In his visit to Israel this week, German Foreign Minister Sigmar Gabriel had hoped to meet both Israeli Prime Minister Benjamin Netanyahu and a range of civil society groups. But in a sign of growing bilateral tensions over settlements in Palestine, Gabriel was forced to choose — and Netanyahu didn’t make the cut.
In his first trip to Israel since assuming his position as foreign minister earlier this year, Gabriel hoped to push for a two-state solution while maintaining the historically robust Germany-Israel relationship. He also planned to meet with local several nonprofits, including Breaking the Silence, a group founded by Israeli veterans that highlights Israeli military abuses against Palestinian civilians.
But on Monday, Netanyahu threatened to break off the meeting with Gabriel if he followed through with the planned session with Breaking the Silence.
Gabriel refused to comply. Instead, he told German broadcaster ZDF, “You never get the full picture of any state in the world if you just meet with figures in government ministries.”
Netanyahu, clearly incensed, canceled the meeting. “Imagine if foreign diplomats visiting the United States or Britain met with NGOs that call American or British soldiers war criminals,”remarked a spokesperson. “Leaders of those countries would surely not accept this.” Perhaps in an attempt to smooth over relations, Netanyahu tried to get Gabriel on the phone on Tuesday, according to Israeli news outlet Haaretz, but Gabriel declined.
The spat comes amid rising tensions over Israel’s settlements policies in Palestine. In early February, Israel’s parliament, the Knesset, passed a law that retroactively legalized thousands of settlements on land in the occupied territories, providing compensation for the Palestinians whose land was being used but without providing them a means to reclaim it. Advocates for a two-state solution decried the law as a serious blow to any peaceful resolution to the decades-long conflict.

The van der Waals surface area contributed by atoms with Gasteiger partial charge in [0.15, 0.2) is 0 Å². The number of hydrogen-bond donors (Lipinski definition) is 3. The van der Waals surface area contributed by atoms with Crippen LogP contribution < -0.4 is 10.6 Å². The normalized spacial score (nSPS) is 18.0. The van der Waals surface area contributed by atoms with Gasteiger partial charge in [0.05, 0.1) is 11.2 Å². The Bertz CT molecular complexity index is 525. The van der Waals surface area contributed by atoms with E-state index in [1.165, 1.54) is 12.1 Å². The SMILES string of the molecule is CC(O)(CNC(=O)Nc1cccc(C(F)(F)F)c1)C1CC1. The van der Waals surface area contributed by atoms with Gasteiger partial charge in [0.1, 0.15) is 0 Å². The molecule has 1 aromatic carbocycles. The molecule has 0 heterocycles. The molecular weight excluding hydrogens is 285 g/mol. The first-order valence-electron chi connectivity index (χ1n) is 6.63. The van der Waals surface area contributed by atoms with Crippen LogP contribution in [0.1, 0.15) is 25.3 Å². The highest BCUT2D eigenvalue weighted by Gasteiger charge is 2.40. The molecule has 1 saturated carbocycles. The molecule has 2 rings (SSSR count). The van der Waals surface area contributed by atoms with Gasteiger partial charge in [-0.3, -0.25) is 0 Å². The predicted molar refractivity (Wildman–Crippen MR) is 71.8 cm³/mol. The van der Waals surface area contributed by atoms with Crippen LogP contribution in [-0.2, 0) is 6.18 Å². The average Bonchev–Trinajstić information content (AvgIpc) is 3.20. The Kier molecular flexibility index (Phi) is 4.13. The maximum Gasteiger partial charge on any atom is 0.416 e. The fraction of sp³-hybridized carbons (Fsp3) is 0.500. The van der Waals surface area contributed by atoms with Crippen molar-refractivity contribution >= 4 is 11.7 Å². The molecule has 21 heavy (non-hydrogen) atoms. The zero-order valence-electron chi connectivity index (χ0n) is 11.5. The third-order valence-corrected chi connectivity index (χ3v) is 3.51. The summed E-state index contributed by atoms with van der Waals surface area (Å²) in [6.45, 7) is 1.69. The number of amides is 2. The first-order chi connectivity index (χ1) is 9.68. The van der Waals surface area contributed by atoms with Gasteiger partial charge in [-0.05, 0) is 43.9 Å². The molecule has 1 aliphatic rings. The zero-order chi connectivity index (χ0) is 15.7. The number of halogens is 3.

The current German administration supports a two-state solution. In the wake of the law’s passage, a German foreign ministry spokesperson remarked, “Our trust in the Israeli government’s commitment to the two-state solution has been fundamentally shaken.”
Diplomatic fallout ensued. In February, German Chancellor Angela Merkel cancelled a conference with Netanyahu and other officials. Government sources said the cancellation was related to the upcoming German elections in September, but Haaretz reported that the real reason was anger over the settlements bill.
Netanyahu has also recently sought to reduce the influence of what he considers leftwing organizations, especially those that criticize the Israeli military. Founded by veterans of the Israeli Defense Forces, Breaking the Silence has gathered and shared the testimonies of more than 1,000 soldiers who have served in the Gaza Strip, the West Bank, and East Jerusalem, making it a particular target. In February, Netanyahu asked British Prime Minister Theresa May to cease its indirect funding, via UK-based Christian groups, of Breaking the Silence.
The settlements aren’t the only issue between Israel and Germany. Netanyahu faces conflict of interest allegations over a big contract with a German shipyard to build new submarines for the Israeli navy; the Israeli Defence Forces has said it doesn’t want or need the expensive new subs.
Despite the rift, Israel aims to maintain strong bilateral ties. “Our relations with Germany are very important and they will not be affected by this,” read a statement issued by Netanyahu’s office.
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